There are some people who can metabolise grains and legumes with few problems, but as we are talking about true Paleo here, these are simply guidelines, not a regime that is set in stone.  The best way to find out the best foods for you is to do a Metabolic Typing test, but Paleo is a good start.

If you are looking to lose weight on the Paleo Diet, then chances are, you will.  The weight loss is actually more like a side effect of eating healthier meals – you won’t find any refined sugar and few processed grains in a Paleo recipe.  Instead you will be enjoying mainly fresh meat, fish, seafood, vegetables, fruits, roots, nuts and seeds.

There are many aspects to losing weight, but I am focusing here on one piece of the puzzle: Food.

In my experience there are some that believe that the changes to lifestyle and eating are temporary and once they have reached their target weight, they can return to “normal” eating.  That is, eating processed fast foods, few vegetables and cake.  Then the yoyo dieting begins.

Others are inconsistent from the start and wonder why their diets fail them.  But look at the eating patterns and the truth comes out (chocolate bars and other favourite titbits often get “forgotten”).  These are the top examples I encounter frequently:

      • Snacking at night on treats such as potato chips as a reward (pototo chips are the most fattening food according to a recent report) after a day of sticking to the plan.
      • Giving up too soon on a plan to follow a different one.
      • Looking at the scales in disbelief when it shows weight gain, but this can actually due to water retention or increased muscle mass.  In the case of the latter, they might stop strength training for fear of “bulking up”,without believing that muscle mass is needed to rev up the metabolism and burn fat.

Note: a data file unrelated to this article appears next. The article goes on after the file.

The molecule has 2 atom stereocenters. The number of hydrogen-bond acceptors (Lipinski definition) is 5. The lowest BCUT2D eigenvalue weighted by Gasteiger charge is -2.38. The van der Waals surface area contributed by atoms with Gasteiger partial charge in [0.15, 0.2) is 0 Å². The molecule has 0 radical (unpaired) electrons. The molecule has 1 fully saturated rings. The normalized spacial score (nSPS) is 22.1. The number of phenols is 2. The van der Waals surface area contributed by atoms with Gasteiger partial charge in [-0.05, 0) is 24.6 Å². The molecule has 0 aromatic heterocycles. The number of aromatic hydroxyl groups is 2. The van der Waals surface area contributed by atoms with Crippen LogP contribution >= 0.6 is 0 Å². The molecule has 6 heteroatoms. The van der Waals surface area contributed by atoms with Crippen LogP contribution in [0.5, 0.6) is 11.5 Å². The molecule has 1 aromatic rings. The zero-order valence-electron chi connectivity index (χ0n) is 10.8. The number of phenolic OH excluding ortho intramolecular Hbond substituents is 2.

• The worst time of year is Christmas – parties and delicious but fattening foods abound not only on the table, but decadent hampers and boxes of chocolates would be “a shame to waste”.

For other people, disciplined eating is a breeze, but for the majority of us, we need a bit of help and restricting everything we enjoy is just not practical in the long run.

Goal setting

I can hear the sighs already.  Goal setting works for some and not for others.  There will be individuals who retain an inner streak of rebellion.  Telling them to measure their portions and giving them target weights to reach by certain dates will incite fundamental conflict, whether they are aware of it conciously or not!  Emotionally, people can be at their most vulnerable when they are dieting, it’s the time when the need to comfort eat can arise strongly.

This is why with diets like the Paleo, it is far easier to introduce, as it is a way of life rather than a quick fix.  You can also eat as much as you like as there is no points system or calorie counting to endure!

Losing weight isn’t easy, but setting up a new way of life is exciting and you might surprise yourself.  I have known dedicated potato* eaters that thought that they wouldn’t feel full unless there was some kind of filling spud on their plate.  These are people who admitted to varying their diets by choosing mash over baked potato…  But give them a plate of colourful vegetables and they see that potatoes were nothing but a comfort blanket.

*Some Paleo Diets advocate the use of potatoes, other versions don’t, but I would suggest that keeping them to a minimum is best and eating them at lunchtime could be a better idea than at dinner.

You can learn more by reading this book: The Paleo Diet: Lose Weight and Get Healthy by Eating the Food You Were Designed to Eat by Loren Cordain for more information.